Corruption

Posted in Audio by - March 18, 2018
Corruption

Released November 2006

Now entrenched within the Science Elite, Davros has been pushing his team to continually expand their realms of research, access to Thal DNA opening up an entirely new field that reinvigorates his fascination with genetic mutations. With the Supremo declaring that any research not directly relating to weapons development is treason, however, he must learn to cope with betrayal and political manoeuverings in his devoted quest for power that will forever leave him changed.

It should be stated up front that, while ‘Corruption’ is easily the strongest serial of I, Davros yet and is perfectly capable as a standalone tale, it is also very much complementary to 2003’s Big Finish release ‘Davros,’ both of which are penned by Lance Parkin and deal with the same subject matter from differing perspectives. With the extra information from that earlier tale, Davros’s burgeoning relationship with and ultimate betrayal of Katarina Olsson’s Shan is much more profoundly nuanced, and the internal struggle Davros experiences once a Thal attack leaves him the choice of remaining completely confined to a life maintained by machinery or of suicide is a bit more developed. Nonetheless, Terry Molloy is exceptional throughout, and the subtle means by which he has learned to play one side off of another to achieve his means is well-realised once the Thals have determined that Davros himself is their single biggest threat. Indeed, the detachment and calm composure he maintains as he talks his mother to her death and exults in the science behind the event is perhaps the most powerful moment of this range yet, rivaled only by his next actions of deliberately infecting pregnant women to bring about the Kaleds’ ultimate genetically-identical mutation in the next generation.

‘Corruption’ wisely does not shy away from the transformative nature of the Thal attack that leaves Davros crippled as Calcula and Shan taunt him from beyond while he struggles to stay alive, and suddenly a man who still seemed hesitant to actually kill now sees life through an entirely new perspective in which the emotionless power of machinery is the only thing keeping him alive. With this new enlightenment about the superfluous and damning nature of emotions, it’s no surprise that he would choose to breed that aspect out of his creations who very much fill the role of children. For better or for worse, this puts Calcula’s sacrificial death that ensured her son’s work could continue unfettered in a world she believed had become too soft into an entirely new context that speaks to the legacy she wanted to leave behind her. While Davros in unquestionably the focus throughout, Carolyn Jones gives an immense performance that intricately weaves together the delicate balance she tries to maintain between family loyalty, personal gain, and Kaled supremacy, and her end is a fitting portent of what is yet to come on this new iteration of Skaro.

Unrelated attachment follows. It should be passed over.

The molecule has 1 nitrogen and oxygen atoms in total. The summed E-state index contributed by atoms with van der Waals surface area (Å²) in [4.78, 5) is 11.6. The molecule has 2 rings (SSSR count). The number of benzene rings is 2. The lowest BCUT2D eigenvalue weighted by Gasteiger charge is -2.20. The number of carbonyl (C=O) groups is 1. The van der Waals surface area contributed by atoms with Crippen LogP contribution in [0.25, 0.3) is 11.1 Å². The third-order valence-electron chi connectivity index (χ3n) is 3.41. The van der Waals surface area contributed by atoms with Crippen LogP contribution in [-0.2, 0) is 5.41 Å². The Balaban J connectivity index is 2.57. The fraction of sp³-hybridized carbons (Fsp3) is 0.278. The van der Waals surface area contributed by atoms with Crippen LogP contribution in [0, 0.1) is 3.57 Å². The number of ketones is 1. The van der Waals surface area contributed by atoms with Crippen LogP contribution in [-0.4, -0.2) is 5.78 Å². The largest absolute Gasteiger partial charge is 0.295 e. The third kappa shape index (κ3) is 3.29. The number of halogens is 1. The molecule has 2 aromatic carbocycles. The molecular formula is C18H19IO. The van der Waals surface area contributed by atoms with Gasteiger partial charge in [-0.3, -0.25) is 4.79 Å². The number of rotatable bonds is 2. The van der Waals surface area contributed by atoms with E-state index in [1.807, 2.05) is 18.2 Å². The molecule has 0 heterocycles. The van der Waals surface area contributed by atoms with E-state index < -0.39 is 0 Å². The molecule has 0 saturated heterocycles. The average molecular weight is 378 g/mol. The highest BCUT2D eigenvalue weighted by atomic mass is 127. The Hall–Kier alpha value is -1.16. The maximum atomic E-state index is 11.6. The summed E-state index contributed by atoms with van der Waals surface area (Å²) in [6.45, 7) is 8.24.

‘Corruption’ offers truly captivating insight into the motivations and thoughts of Davros as he finally comes to realise his ultimate fate and the opportunities afforded him even as others back away in fear from his personal appearance. With the Daleks an inevitability as the events shown in ‘Genesis of the Daleks’ fast approach, the character development, political drama, and superb plot filled with striking clashes both physical and mental are immense, and Parkin has excelled himself and crafted an engaging and momentous tale that is crucial to so much continuity of Doctor Who and of Davros himself.

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